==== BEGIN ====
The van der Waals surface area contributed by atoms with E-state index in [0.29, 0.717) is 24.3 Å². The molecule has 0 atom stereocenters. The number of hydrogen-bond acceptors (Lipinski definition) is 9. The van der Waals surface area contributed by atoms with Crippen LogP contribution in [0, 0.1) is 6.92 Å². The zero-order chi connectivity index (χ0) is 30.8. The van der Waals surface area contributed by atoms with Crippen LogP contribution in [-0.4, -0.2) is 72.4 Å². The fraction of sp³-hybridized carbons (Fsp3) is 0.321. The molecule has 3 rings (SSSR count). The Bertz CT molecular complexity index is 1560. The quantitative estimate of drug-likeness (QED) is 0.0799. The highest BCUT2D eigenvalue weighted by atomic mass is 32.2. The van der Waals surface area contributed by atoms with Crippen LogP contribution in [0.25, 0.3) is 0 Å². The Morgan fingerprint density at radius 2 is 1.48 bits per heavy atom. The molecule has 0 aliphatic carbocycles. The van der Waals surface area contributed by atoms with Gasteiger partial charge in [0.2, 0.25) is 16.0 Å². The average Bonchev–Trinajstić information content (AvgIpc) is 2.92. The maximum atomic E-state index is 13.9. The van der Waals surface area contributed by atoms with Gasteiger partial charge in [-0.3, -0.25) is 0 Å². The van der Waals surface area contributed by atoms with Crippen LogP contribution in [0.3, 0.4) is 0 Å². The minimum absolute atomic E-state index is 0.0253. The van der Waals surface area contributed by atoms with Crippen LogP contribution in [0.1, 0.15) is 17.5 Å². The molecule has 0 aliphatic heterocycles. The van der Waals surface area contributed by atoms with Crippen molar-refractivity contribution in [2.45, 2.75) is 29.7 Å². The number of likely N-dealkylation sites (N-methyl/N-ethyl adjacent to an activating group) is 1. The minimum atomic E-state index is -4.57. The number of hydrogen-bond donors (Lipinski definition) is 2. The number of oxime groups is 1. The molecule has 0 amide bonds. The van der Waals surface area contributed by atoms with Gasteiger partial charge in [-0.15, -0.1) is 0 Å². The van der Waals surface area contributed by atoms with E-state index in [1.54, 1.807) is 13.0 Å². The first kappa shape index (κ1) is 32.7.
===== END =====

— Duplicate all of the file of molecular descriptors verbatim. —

The van der Waals surface area contributed by atoms with E-state index in [0.29, 0.717) is 24.3 Å². The molecule has 0 atom stereocenters. The number of hydrogen-bond acceptors (Lipinski definition) is 9. The van der Waals surface area contributed by atoms with Crippen LogP contribution in [0, 0.1) is 6.92 Å². The zero-order chi connectivity index (χ0) is 30.8. The van der Waals surface area contributed by atoms with Crippen LogP contribution in [-0.4, -0.2) is 72.4 Å². The fraction of sp³-hybridized carbons (Fsp3) is 0.321. The molecule has 3 rings (SSSR count). The Bertz CT molecular complexity index is 1560. The quantitative estimate of drug-likeness (QED) is 0.0799. The highest BCUT2D eigenvalue weighted by atomic mass is 32.2. The van der Waals surface area contributed by atoms with Crippen LogP contribution in [0.25, 0.3) is 0 Å². The Morgan fingerprint density at radius 2 is 1.48 bits per heavy atom. The molecule has 0 aliphatic carbocycles. The van der Waals surface area contributed by atoms with Gasteiger partial charge in [0.2, 0.25) is 16.0 Å². The average Bonchev–Trinajstić information content (AvgIpc) is 2.92. The maximum atomic E-state index is 13.9. The van der Waals surface area contributed by atoms with Gasteiger partial charge in [-0.3, -0.25) is 0 Å². The van der Waals surface area contributed by atoms with Crippen LogP contribution in [0.3, 0.4) is 0 Å². The minimum absolute atomic E-state index is 0.0253. The van der Waals surface area contributed by atoms with Crippen LogP contribution in [0.1, 0.15) is 17.5 Å². The molecule has 0 aliphatic heterocycles. The van der Waals surface area contributed by atoms with Crippen molar-refractivity contribution in [2.45, 2.75) is 29.7 Å². The number of likely N-dealkylation sites (N-methyl/N-ethyl adjacent to an activating group) is 1. The minimum atomic E-state index is -4.57. The number of hydrogen-bond donors (Lipinski definition) is 2. The number of oxime groups is 1. The molecule has 0 amide bonds. The van der Waals surface area contributed by atoms with Gasteiger partial charge in [-0.15, -0.1) is 0 Å². The van der Waals surface area contributed by atoms with E-state index in [1.54, 1.807) is 13.0 Å². The first kappa shape index (κ1) is 32.7.